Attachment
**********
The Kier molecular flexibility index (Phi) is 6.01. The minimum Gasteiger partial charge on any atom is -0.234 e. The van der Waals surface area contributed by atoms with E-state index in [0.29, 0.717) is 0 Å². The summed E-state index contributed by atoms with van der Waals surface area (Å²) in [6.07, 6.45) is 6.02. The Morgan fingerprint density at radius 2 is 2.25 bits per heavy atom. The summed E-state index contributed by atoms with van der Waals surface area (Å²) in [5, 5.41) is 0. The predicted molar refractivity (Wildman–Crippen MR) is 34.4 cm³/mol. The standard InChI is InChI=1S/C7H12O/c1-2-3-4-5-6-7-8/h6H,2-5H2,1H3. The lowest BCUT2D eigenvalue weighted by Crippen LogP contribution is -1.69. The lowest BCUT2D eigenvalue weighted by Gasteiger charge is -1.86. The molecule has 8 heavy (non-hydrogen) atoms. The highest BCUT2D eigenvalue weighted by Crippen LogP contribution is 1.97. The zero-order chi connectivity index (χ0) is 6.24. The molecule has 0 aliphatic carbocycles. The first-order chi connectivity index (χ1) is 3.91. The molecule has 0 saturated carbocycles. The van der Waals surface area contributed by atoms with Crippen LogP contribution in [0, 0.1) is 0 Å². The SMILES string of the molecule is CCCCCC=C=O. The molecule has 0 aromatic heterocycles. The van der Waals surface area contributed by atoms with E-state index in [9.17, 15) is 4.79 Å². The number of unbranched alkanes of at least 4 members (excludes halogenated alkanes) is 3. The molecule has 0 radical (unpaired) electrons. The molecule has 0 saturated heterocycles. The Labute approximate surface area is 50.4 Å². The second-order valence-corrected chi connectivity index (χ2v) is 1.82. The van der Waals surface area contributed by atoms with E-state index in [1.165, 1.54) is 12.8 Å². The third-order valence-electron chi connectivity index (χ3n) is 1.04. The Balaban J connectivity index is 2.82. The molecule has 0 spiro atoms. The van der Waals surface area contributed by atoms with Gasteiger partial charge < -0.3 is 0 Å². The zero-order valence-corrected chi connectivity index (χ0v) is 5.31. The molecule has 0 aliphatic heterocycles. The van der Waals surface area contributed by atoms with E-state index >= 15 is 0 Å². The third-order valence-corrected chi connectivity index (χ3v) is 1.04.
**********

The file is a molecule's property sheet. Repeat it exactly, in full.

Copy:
The Kier molecular flexibility index (Phi) is 6.01. The minimum Gasteiger partial charge on any atom is -0.234 e. The van der Waals surface area contributed by atoms with E-state index in [0.29, 0.717) is 0 Å². The summed E-state index contributed by atoms with van der Waals surface area (Å²) in [6.07, 6.45) is 6.02. The Morgan fingerprint density at radius 2 is 2.25 bits per heavy atom. The summed E-state index contributed by atoms with van der Waals surface area (Å²) in [5, 5.41) is 0. The predicted molar refractivity (Wildman–Crippen MR) is 34.4 cm³/mol. The standard InChI is InChI=1S/C7H12O/c1-2-3-4-5-6-7-8/h6H,2-5H2,1H3. The lowest BCUT2D eigenvalue weighted by Crippen LogP contribution is -1.69. The lowest BCUT2D eigenvalue weighted by Gasteiger charge is -1.86. The molecule has 8 heavy (non-hydrogen) atoms. The highest BCUT2D eigenvalue weighted by Crippen LogP contribution is 1.97. The zero-order chi connectivity index (χ0) is 6.24. The molecule has 0 aliphatic carbocycles. The first-order chi connectivity index (χ1) is 3.91. The molecule has 0 saturated carbocycles. The van der Waals surface area contributed by atoms with Crippen LogP contribution in [0, 0.1) is 0 Å². The SMILES string of the molecule is CCCCCC=C=O. The molecule has 0 aromatic heterocycles. The van der Waals surface area contributed by atoms with E-state index in [9.17, 15) is 4.79 Å². The number of unbranched alkanes of at least 4 members (excludes halogenated alkanes) is 3. The molecule has 0 radical (unpaired) electrons. The molecule has 0 saturated heterocycles. The Labute approximate surface area is 50.4 Å². The second-order valence-corrected chi connectivity index (χ2v) is 1.82. The van der Waals surface area contributed by atoms with E-state index in [1.165, 1.54) is 12.8 Å². The third-order valence-electron chi connectivity index (χ3n) is 1.04. The Balaban J connectivity index is 2.82. The molecule has 0 spiro atoms. The van der Waals surface area contributed by atoms with Gasteiger partial charge < -0.3 is 0 Å². The zero-order valence-corrected chi connectivity index (χ0v) is 5.31. The molecule has 0 aliphatic heterocycles. The van der Waals surface area contributed by atoms with E-state index >= 15 is 0 Å². The third-order valence-corrected chi connectivity index (χ3v) is 1.04.